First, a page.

The Great War of Mahabharat between the Pandavas and the Kauravas happened in 3139 BC. The Pandavas, after winning the Mahabharat war, ruled Hastinapur for 36 years and 8 months until the beginning of kaliyug in 3102 BC. Since the Mahabharat war and the beginning of kaliyug were important historical events, they have been widely documented in Bhartiya scriptures and frequently referenced by great scholars such as Mahakavi Kalidas, the greatest poet, writer and the literary figure of his time and Aryabhatt, the greatest astronomer and mathematician. There are astrological, natural, geographical, physical, inscriptional and scriptural evidences that unquestionably establish the date of Mahabharat war as 3139 BC and the beginning of kaliyug as 3102 BC.
The dynasty of Surya Vansh of Kaushal (Ayodhya) ends with Sumitra (Bhagwatam 9/12/16); the dynasty of Chandra Vansh of Hastinapur ends with Chemak (Bhagwatam 9/22/44, 45); and the dynasties of the kingdom of Magadh flourished up to the Gupt dynasty (80’s BC).
The kingdom of Hastinapur, after Chemak, was constantly ruled by the people who took over the throne. An ancient book describing the date-wise chronology of all the kings of Hastinapur (Indraprasth or Delhi) from Yudhishthir up to Vikramaditya was found by the proprietors of the fortnightly magazine of Nathdwara (Rajasthan) called “Harishchandra Chandrika and Mohan Chandrika” in about 1872 AD. The proprietor of the magazine printed the entire description in two of its issues (called kiran) 19 and 20 of 1882.
The figure above is only a section of the magazine. It gives full date-wise detail of each and every king who ruled Hastinapur from Yudhishthir up to Vikramaditya. This is one of the rarest records that survived through this magazine.
The description is detailed to year-month-days of each and every king who ruled. By adding the total number of years of the four dynasties from Yudhishthir to Vikramaditya, it comes to 3,148 years which is 3111 Kali era or 9 AD, which represents the date when Vikramaditya left this earth planet. Vikramaditya ruled Hastinapur for 93 years from 83 BC to 9 AD. Accordingly, the date for the Mahabharat war comes to (3148 – 9 = 3139 BC).
According to the Bhavishya Puran and Rajtarangini, Vikramaditya lived between 102 BC and 15 AD; and according to the above details his period ends by 9 AD. There is only a difference of 6 years in the date-wise record of 70 kings who ruled Hastinapur for 3,055 years. A discrepancy of 6 years in 3,000 years of record could be a copying or printing mistake, and is thus negligible when dealing with a longer span of years.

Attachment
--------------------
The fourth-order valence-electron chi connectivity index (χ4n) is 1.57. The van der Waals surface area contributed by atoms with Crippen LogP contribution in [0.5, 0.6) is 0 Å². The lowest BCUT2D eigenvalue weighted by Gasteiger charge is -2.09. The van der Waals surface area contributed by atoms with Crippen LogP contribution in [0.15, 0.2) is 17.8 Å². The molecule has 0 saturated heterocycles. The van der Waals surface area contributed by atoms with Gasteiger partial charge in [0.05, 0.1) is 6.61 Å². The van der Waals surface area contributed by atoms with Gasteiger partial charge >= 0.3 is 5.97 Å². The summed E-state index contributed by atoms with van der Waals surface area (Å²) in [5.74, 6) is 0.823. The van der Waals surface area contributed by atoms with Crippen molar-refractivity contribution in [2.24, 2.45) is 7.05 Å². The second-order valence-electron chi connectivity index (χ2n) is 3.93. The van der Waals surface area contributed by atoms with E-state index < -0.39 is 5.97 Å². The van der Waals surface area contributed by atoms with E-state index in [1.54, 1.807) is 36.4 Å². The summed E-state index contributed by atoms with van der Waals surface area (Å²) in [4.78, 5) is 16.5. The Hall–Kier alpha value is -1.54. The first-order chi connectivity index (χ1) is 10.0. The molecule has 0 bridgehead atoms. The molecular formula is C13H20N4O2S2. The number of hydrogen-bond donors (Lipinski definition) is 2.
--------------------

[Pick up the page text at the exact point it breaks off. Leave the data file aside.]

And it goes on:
The unbroken chronology of the exact dates of all the Hindu kings of the 4 dynasties that ruled Hastinapur (up to Vikramaditya) since the reign of Yudhishthir is the most potent evidence that Mahabharat war had happened in 3139 BC.
There is a most prestigious, 48 page detailed date-wise journal (panchang) with all the astrological facts and figures called “Vishva Panchangam”, established in 1925 and published by Kashi Hindu Vishvavidyalaya (Benares Hindu University), Varanasi. It gives all the three eras: Kali era, Vikram era and (Shalivahan) Shak era. It is as thus:
It says on page 3 that 5,100 years have already elapsed before 2056 Vikram year which is 1999 AD. It means that the existing Kali era is 5101 in 1999 AD, which comes to (5101 – 1999) 3102 BC.
The greatest astronomer and mathematician, Aryabhatt, was born in 476 AD. His work in astronomy is an asset to the scholars. He gave an accurate figure for pi () 3.1416. He finished his book “Aryabhattiya” in 499 AD in which he gives the exact year of the beginning of kaliyug. He writes,
“When the three yugas (satyug, tretayug and dwaparyug) have elapsed and 60 x 60 (3,600) years of kaliyug have already passed, I am now 23 years old.” It means that in the 3,601st year of Kali era he was 23 years old. Aryabhatt was born in 476 AD. Thus, the beginning of kaliyug comes to 3,601 – (476 + 23) = 3102 BC.
Lord Krishna ascended to His Divine abode at the end of Dwaparyug and immediately Kaliyuga started in 3102 BC. When Bhagwan Krishna left the earth planet and ascended to His Divine abode a catastrophic rain, storm and sea deluge, that lasted for seven days, totally drowned and destroyed Dwarika town. This catastrophe was also recorded in Babylonia’s ancient town Ur (which was mythologized in the West as Noah’s flood) and the ancient Mayan records. The dates of both are the same.